At an extension meeting with other growers last week, it became clear that many organic farms in the state will feel the pressure of late blight in tomato and potato crops to varying degrees this season. When growers asked questions about “when we harvest these crops”, the extension agent answered gently, “If you harvest,” and added, “I think the next two weeks are going to be very depressing ones on alot of farms.” Blight is just beginning to appear on many farms as the field tomato harvest season begins, continuing to be spread by wet weather. Once the disease appears, there is no organically approved method of destroying it. Conventional tomato growers who have the option of a systemic fungicide will probably be able to harvest their tomatoes and potatoes this season. Flowers While some organic growers may, by a combination of luck, isolation, timing and skill, harvest both tomato and potato crops, it is likely that yields and harvest season will be affected for at least a portion of local organic farms. It’s also possible that organic seed potatoes will be hard to come by next spring, since late blight affects the storage quality of potatoes through the winter.

Although we continue to spray every five days on our third succession, which is slightly isolated from the other tomatoes on the farm, we don’t have high hopes for our tomato crop. Our early potatoes, Dark Red Norlands, Red Golds and Superiors, are finished growing, and we mowed the vines to kill them last week in hopes of preventing blight from affecting the tubers. Our late season potatoes come from Piccadilly Farm in New Hampshire; farmer Jenny Hausman reported seeing no signs of the blight in their potato crop as of last week.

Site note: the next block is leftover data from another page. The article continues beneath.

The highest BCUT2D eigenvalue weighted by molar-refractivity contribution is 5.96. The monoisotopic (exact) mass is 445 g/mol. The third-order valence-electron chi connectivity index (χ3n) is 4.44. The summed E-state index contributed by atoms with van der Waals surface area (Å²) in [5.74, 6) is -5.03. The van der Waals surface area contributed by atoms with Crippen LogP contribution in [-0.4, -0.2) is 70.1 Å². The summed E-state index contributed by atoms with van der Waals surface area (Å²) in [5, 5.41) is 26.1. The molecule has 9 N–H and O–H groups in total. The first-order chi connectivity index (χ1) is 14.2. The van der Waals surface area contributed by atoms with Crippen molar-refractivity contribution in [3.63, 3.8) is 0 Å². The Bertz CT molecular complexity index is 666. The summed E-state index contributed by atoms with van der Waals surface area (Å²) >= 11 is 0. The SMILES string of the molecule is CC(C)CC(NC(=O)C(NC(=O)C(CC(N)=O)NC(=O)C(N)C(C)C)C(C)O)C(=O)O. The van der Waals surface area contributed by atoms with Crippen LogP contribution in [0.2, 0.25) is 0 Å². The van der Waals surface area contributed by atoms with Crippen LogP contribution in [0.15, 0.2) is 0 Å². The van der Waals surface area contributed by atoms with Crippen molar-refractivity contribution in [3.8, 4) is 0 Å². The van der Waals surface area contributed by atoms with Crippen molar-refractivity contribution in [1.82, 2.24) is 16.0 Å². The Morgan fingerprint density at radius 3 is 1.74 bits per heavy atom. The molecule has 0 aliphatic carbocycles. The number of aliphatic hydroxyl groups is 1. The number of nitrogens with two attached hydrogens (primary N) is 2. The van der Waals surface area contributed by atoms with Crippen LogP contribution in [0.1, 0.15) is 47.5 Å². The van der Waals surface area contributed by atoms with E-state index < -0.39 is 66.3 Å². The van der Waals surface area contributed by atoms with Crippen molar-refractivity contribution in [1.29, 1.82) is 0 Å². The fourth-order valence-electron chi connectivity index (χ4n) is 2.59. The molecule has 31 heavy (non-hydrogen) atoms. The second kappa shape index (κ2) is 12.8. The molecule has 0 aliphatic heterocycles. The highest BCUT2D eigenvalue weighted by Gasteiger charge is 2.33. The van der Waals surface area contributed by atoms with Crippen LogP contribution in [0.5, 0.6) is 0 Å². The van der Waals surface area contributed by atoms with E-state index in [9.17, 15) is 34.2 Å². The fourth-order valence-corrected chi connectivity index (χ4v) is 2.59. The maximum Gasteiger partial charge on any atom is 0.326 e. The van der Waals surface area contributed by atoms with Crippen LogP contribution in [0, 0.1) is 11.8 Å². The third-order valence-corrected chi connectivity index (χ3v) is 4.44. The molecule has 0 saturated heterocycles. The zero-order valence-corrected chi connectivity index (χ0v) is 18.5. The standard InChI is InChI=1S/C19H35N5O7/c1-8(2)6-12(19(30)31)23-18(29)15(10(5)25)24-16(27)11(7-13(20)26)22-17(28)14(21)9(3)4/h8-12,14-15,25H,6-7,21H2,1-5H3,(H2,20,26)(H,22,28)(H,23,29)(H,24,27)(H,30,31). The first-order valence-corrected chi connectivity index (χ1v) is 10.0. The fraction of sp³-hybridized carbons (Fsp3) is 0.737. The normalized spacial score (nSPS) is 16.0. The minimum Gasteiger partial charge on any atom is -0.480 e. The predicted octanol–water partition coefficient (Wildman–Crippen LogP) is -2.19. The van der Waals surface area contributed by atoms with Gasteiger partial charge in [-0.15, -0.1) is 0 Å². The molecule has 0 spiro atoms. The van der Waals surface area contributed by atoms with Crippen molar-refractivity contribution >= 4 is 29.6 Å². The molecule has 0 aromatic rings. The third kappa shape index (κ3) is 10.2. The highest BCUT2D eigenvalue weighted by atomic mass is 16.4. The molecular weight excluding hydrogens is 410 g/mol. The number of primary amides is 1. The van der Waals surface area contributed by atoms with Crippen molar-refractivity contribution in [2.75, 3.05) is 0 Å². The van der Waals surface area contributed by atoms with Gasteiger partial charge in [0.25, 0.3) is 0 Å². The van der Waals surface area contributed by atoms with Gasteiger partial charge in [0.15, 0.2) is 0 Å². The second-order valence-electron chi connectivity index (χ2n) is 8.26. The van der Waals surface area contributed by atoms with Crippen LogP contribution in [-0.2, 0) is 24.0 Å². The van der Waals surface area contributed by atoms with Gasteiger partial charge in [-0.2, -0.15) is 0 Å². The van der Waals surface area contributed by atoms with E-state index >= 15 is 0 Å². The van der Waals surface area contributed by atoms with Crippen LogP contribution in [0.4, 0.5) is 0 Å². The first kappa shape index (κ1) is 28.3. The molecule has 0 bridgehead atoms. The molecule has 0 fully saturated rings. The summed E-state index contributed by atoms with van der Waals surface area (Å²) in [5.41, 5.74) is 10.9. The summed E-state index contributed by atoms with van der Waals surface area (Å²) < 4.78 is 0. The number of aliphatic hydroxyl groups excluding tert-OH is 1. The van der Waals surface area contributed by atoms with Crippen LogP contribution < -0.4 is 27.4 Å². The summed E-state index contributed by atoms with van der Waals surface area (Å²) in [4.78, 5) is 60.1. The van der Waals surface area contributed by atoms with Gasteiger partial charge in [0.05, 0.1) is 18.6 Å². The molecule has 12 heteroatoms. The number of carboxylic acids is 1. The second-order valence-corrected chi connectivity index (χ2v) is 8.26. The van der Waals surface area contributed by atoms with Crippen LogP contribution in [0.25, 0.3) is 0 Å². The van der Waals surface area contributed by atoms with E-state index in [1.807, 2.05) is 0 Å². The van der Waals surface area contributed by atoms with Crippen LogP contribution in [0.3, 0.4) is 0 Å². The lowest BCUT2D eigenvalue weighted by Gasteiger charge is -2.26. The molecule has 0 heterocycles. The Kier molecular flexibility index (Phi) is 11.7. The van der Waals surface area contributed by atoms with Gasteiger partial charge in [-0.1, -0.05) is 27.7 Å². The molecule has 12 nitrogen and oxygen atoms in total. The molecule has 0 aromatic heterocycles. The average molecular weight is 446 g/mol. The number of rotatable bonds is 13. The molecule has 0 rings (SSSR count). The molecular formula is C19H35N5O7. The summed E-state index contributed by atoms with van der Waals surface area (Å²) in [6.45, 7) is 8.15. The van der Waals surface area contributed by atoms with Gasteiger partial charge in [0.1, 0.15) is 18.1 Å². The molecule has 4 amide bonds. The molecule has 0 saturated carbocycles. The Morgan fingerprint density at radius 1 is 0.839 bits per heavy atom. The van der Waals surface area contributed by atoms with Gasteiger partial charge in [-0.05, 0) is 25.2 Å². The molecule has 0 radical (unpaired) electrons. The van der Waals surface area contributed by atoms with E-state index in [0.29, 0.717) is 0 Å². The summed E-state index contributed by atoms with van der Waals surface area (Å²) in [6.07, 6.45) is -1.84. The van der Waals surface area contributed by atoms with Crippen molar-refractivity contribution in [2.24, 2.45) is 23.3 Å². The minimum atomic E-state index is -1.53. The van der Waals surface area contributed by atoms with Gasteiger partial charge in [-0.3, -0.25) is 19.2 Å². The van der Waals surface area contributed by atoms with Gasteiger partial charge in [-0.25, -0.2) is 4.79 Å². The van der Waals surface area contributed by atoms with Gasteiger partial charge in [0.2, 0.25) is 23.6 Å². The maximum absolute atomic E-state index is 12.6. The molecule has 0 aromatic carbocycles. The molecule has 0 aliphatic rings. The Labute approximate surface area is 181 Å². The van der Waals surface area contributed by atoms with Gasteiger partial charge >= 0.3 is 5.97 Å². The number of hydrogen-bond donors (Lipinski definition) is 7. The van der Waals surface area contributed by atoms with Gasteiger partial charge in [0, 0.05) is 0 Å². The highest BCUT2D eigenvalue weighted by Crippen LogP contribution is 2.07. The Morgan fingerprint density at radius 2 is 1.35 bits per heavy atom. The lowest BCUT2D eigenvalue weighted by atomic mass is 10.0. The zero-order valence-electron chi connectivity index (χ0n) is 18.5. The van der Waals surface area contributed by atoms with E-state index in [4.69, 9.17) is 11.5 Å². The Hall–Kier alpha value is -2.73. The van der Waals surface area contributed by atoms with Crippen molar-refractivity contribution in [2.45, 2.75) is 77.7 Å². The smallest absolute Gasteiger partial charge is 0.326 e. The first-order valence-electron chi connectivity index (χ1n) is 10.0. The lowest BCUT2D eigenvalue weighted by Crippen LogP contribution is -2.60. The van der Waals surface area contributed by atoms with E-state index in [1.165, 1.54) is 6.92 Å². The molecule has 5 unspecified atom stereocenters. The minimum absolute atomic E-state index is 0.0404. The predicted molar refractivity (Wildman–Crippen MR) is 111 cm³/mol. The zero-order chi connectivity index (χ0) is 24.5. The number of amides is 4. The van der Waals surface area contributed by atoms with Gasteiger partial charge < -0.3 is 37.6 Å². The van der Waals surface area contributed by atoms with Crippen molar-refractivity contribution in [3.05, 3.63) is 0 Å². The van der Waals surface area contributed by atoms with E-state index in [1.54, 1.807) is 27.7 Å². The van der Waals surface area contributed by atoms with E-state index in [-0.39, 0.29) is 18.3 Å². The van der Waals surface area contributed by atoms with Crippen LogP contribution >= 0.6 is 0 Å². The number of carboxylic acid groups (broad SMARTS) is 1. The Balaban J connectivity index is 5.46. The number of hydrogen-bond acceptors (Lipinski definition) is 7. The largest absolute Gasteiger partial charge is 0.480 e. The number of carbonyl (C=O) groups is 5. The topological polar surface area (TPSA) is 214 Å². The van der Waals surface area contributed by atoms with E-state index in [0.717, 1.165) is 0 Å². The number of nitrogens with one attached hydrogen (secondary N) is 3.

Tomatoes are a hard crop for us to let go of on our farm. They account for a large portion of our share value, and they are just one of our favorites. They are also a valuable donation crop and a big part of our plan for hunger relief and food access work on the farm. The whole farm staff has spent hours agonizing over whether to spend huge amounts of labor and resources trying to save the crop, particularly considering the limited effectiveness of many organic methods, or whether to put those resources into the other 35 crops on the farm that need our attention, whether it’s weeding the fall broccoli, planting fall beets, fertilizing leeks, squash and cucumbers, or carefully checking melons for ripeness. In the end, it is the support of the CSA that allows us to move on from what feels like a fairly significant agricultural tragedy for us. We know that shareholders will miss their tomatoes this season as much as we do. We know that we need to work extra hard to make up the value of the lost crop in the CSA shares throughout August, September and October, and we also know that extra broccoli and spinach are not the same as ten pounds of delicious tomatoes. But we’re grateful for the flexibility of the CSA model, which gives us the space to make hard decisions with integrity without jeopardizing our staff or the health of our soil.

Claire pointed out that events like this, which hopefully occur once in a generation, remind us that local food systems are both fragile — when a regional disaster can impact an entire crop for an entire season — and resilient — since the commitment of participants and growers to one another can help maintain small farms through the trouble and hopefully turn eaters on to the joys of green tomato relish and other seasonal delights. While we&#039d certainly rather not learn these lessons at the expense of our tomatoes — how about a crop failure in fennel or kohlrabi instead? — the power of the community you and your farmers have built together will carry us through the blight and into what we hope will be a bountiful autumn harvest. We are grateful for your support in this challenging season, as always.

Enjoy this summertime harvest,
Amanda, for the farm crew